by the Program Counter, which keeps track of every step in the program and control 

breaks as mentioned earlier.

Microprocessor Instructions


Every MPU is designed to respond to a fixed set of instructions.  As mentioned above,

the old 8080 has 78 of them.  However, opcodes actually consist of two parts.  One part

indicates the address mode, the other the actual code.  Usually, only 2 bits are used

for the address mode part.  A 8-bit computer can thus theoreticly have 64 opcodes, but

manufactures usually push this limit a bit and include a few variations.

Some opcode examples are:

Binary     Hex   Mnemonic  Describtion

01110010b  72h   JC        Jump short if carry flag set

00001100b  0Ch   OR AL     Perform logical OR on contents of register AL

Binary is the raw instruction opcode being used in the Decoding process, Hex is the

same number converted to hexidecimal, mnemonic is a more human readable form of that

instruction.  Mnemonix are what assembly programmers code in.

Modes of Addressing


As stated before, a opcode usually contains two bits telling the MPU what addressing

mode to use.  I will cover the three basic (and outdated) 16-bit address modes, 

Inherent, immediate and Direct.

Inherent Mode

This mode invlovles the MPU chip itself as data is being stored on one or more of the

onchip registers during the execution of the instruction.  The opcode itself holds

all the information required to execute the instruction.  Each register is identified in 

the opcode.  For example, say we want to add registers A and B, where A = 000 and 

B = 111, the opcode for that might be 01000111  The 01 indicates Inherent Mode 

addressing, the 000 the source register, and 111 the destination register.  As you can 

see, this opcode contains all the information the decoder needs in order to execute this 


Steps to execution:

1.  a) Fetch instruction

    b) Decode instruction

2.  Execute instruction

Immediate Mode

This mode involves the opcode PLUS the operand.  The operand can contain (at the time

this was writen) 8, 16, 32, or 64 bit information.  This information can either be

an address where data to be used is located, or the data itself.  The decoder is told

how many more bytes to read in by the opcode.  An example of this is a jump instruction.

First comes the opcode telling the MPU to perform a jump, the next few bytes contain

the address to jump to.

Steps to execution:

1.  a) Fetch instruction

    b) Decode instruction

2.  a) Obtain operand

    b) Execute instruction

Direct Mode

This mode is used when transfering data from the MPU to memory or vice versa.  

Instructions based on this mode come in three bytes, one for the opcode, two for the 

(16-bit) address.  For example, the following statement moves the value DEADh into the 

AX register:

10111000 10101101 11011110

10111000 is the opcode for move AX.  Since AX is a 16 bit register, the decoder will 

assume that the next 16 bits are are the value.

Steps to execution:

1.  a) Fetch instruction

    b) Decode instruction

2.  a) Obtain address

    b) Decode address

3.  a) Obtain operand

    b) Execute instruction

4.  Machine Cycles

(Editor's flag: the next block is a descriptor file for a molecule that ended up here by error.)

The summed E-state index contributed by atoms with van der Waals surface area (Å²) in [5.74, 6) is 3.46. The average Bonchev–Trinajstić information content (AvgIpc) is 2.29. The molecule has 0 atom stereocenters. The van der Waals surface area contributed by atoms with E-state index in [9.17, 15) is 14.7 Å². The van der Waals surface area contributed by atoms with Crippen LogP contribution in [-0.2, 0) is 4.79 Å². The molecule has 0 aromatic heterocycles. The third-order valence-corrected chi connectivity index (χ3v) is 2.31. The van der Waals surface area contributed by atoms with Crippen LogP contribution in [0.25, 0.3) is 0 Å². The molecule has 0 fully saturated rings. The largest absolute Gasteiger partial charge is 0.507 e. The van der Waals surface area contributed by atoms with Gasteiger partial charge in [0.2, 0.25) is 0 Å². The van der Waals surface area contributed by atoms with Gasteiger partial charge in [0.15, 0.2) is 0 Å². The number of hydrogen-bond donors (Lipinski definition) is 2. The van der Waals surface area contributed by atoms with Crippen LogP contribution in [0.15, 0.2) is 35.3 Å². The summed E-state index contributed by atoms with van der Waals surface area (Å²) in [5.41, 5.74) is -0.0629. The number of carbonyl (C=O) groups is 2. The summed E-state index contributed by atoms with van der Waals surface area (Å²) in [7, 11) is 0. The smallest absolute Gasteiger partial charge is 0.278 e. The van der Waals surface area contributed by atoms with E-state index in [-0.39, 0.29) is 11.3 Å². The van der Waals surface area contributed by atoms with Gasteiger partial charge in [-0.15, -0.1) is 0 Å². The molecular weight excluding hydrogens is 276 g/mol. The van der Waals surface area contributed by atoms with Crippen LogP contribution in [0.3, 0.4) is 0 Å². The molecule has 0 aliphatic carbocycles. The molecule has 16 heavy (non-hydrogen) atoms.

Timing is a very important thing in MPUs.  Many circuits share the same data bus, and

must be precisly timed.  I briefly mentioned this earlier, and now I'm covering it a bit

more in-depth.

MPU instructions are executed by the control section and timed by a series of machine

cycles.  The cycles are subdevided into 5 parts called Clock Periods.  A instruction 

from memory is given 5 clock periods in which it must complete the instruction.  If it

finishes in less than 5 clock periods, the remaining periods are idled.  The following

k-rad ASCII shows a instruction fetch cycle:

|---Machine Cycle---|


| 1 | 2 | 3 | 4 | 5 |


|-----------| |   |

      |       |   |

 Instruction  |  Idle

    Fetch     |


         Increment PC

          and decode

On a modern computer one machine cycle occurs ever 1193180/65536 of a second, or about


5.  Interfacing


Without interfacing, a MPU is about as usefull as condom made of ice.  Even the simplest

task requires some sort of way to input data, and some way to get the output.  In fact,

interfacing is so fundamental to the MPU that a interfacing apparatus is usually already

part of the MPU design.



When the MPU recieves data, and performs some function, the result is placed on a data 

bus.  These bits can then be read by any imaginable device.  All that is necessary is a

decoder than can read those bits.

31337 ASCII Alert!

+------------+    +------------+    +------------+

|            |    |            |    |            |

|    MPU     |    | Interfacing|    |   Display  |

|            |----|   Chip(s)  |----|            |

|            |    |            |    |            |

+------------+    +------------+    +------------+

6. Other


I cannot be held responsible for anything that happens to you as a result of using this 


You may freely distribute this text as long as you don't change anything.  If there's

something you think should be changed, contact me first.

Send feedback to [email protected]

And very important!  If you noticed a mistake (speling, grammer, and especially 

technical!), please contact me asap.  As I said before, most of this information is 

fairly outdated and useless, if you know of a specific change that has happened to

anything discussed here, please let me know.

Please always get the newest version of this and other tutorials at as they usually contained updated information, and addons.

Greetings to:

cozgedal, Alf (the cat eating fury dude), Sad1stick, rpc, moJoe, Lindex, and everyone I

forgot to mention.

This space intentionally left blank.